Staphylococcus lugdunensis is a coagulase-negative Staphylococcus (CNS) that was first identified in 1988 and is considered part of the normal skin flora, widely distributed in the inguinal and perineal areas.1 Prior to advances in diagnostic laboratory techniques, this organism was often misdiagnosed as S aureus.2,3 Unlike S aureus, S lugdunensis is generally widely susceptible to methicillin and oxacillin and other antimicrobial agents, including daptomycin, rifampin, clindamycin, vancomycin, and linezolid; however, some strains have shown resistance to common antistaphylococcal agents.4,5

Furthemore, S lugdunensis is a unique CNS in that it closely resembles S aureus in pathogenicity with the propensity to cause severe infection with multiple relapses. It has emerged as a major human pathogen capable of causing significant infections at many sites, including prosthetic joints.6 Other serious infections include bacteremia, endocarditis, diskitis/osteomyelitis, and abscesses of virtually every organ. Several factors add to its pathogenicity, including its ability to promote tissue interaction by binding proteins located within the host tissue, causing easy attachment to synthetic surfaces. It is also lysozyme resistant, which prevents activation of the immune system.7 Finally, S lugdunensis produces biofilm similar to other CNS, which contributes to its predilection for prosthetic joint infections (PJIs). This biofilm protects the organism from the immune system while allowing it to grow and thrive, especially on the prosthetic joint material.8 This often leads to difficulty in achieving cure without surgical debridement and antimicrobial treatment.2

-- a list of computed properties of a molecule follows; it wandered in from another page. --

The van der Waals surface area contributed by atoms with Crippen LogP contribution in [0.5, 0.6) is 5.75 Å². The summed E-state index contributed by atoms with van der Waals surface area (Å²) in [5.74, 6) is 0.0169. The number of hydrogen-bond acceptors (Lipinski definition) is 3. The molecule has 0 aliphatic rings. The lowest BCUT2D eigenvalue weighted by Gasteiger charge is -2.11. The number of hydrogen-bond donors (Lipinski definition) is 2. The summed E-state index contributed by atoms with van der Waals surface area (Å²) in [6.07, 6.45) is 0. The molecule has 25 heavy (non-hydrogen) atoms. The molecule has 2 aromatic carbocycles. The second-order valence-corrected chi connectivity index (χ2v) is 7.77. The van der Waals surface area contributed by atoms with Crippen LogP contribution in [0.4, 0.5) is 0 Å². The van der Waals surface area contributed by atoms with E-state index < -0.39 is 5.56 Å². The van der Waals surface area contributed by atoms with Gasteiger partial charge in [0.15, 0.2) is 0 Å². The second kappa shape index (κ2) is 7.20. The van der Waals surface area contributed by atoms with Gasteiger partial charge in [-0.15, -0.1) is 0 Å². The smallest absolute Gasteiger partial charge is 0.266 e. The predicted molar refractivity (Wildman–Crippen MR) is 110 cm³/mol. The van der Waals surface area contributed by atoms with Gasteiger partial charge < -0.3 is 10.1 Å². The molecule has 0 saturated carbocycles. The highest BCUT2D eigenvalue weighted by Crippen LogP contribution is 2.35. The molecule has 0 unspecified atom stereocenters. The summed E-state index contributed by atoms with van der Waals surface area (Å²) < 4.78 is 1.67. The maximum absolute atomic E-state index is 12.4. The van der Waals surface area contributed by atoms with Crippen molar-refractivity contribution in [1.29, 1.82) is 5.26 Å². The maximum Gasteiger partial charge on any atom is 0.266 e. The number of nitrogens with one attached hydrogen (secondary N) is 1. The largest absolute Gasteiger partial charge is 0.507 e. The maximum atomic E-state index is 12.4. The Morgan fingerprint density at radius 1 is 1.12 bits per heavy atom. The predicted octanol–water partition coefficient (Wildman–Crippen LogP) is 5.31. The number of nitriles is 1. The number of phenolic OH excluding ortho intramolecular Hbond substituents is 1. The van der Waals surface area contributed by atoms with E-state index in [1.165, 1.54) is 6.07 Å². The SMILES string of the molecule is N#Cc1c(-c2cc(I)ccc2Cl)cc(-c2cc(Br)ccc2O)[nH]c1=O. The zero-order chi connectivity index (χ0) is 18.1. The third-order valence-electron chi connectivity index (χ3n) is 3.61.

Joint replacement is a common procedure performed in the United States. In 2010, approximately 332,000 total hip and 719,000 total knee arthroplasties were performed, and these numbers are projected to increase to 850,000 and 1,921,000, respectively, by 2030.9,10 Between 1% and 3% of patients who undergo knee or hip joint replacement surgery encounter an infection,1 and these values are expected to increase to 6.8% and 6.5%, respectively, by 2030.11 Given the expected increase in the number of joint replacements and PJIs during the next decade, the economic impact of this complication is significant and appropriate management is crucial. However, S lugdunensis is not a commonly reported causative organism in PJIs.1 This retrospective analysis was undertaken to examine the clinical characteristics and outcomes of S lugdunensis PJIs based on different treatment modalities, including surgical techniques and antimicrobial therapy, and to provide guidance to support clinicians in making appropriate decisions regarding the management of this potentially devastating complication.

Materials and Methods

This was an observational retrospective multicenter study involving consecutive adult patients from 9 hospitals throughout Northwest Ohio and Southeast Michigan with laboratory evidence of S lugdunensis infection. Patients were identified by query of the hospitals' electronic laboratory database for infections occurring from January 1, 2007, through December 31, 2017. Research staff performed a manual review of medical records of patients identified with a culture positive for S lugdunensis. Patients 18 years or older with previous joint replacement and those with infected fracture fixation devices were eligible for inclusion. Definitions used during chart review and for data analysis are listed in Table 1. These are consistent with the definition of PJI from the Musculoskeletal Infection Society.12

Definitions of Staphylococcus lugdunensis Prosthetic Joint Infection, Treatment Success, and Treatment Failure

Table 1:

Definitions of Staphylococcus lugdunensis Prosthetic Joint Infection, Treatment Success, and Treatment Failure